Without giving too much away, the end of this story is heart-breaking. I say this even though I could see it coming. I don’t know whether it was expected that younger readers wouldn’t pick up on it so soon (which I doubt), or whether we are supposed to see it coming and therefore have more sympathy for Oscar who clearly doesn’t. Either way, it was very emotional.
The reason I gave this 4 stars rather than 5 on Goodreads is because I felt there were some elements of the story that were not brilliantly explained, and not in a mysterious ambiguous sense; it just felt a bit unclear. Also I didn’t like the decision two characters made on the train platform at the end of the book. I can understand why they would make that decision but to me it would have felt more natural for them to decide the other way. But it’s the kind of situation everyone deals with differently. I don’t want to spoil anything so that’s all I’m saying!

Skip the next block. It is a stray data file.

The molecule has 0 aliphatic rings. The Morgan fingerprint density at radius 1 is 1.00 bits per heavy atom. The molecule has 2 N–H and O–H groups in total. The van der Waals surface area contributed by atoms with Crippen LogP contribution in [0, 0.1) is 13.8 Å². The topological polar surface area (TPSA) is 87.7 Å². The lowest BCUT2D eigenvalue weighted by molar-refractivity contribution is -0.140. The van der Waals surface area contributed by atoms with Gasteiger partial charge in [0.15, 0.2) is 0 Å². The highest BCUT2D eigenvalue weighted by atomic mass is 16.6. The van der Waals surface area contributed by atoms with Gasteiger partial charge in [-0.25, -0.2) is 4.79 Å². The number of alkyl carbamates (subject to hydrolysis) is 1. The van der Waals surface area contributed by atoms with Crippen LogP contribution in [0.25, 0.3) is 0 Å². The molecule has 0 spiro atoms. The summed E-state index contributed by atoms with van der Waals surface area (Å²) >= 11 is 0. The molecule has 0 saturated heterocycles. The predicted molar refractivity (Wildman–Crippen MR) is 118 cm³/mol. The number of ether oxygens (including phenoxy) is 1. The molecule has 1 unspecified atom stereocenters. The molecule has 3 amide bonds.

All in all, a nice piece of accessible gothic horror that can introduce young adults to the genre and also engaging enough to appeal to adults. And if it is a consideration for you, it had a gorgeous cover.
One side note, there are parts of this book that remind me very much of one of the classic books of the gothic genre; I wont say which, but there is a character whose name greatly resembles that of its author. I wonder if this was an intentional nod. I do hope so.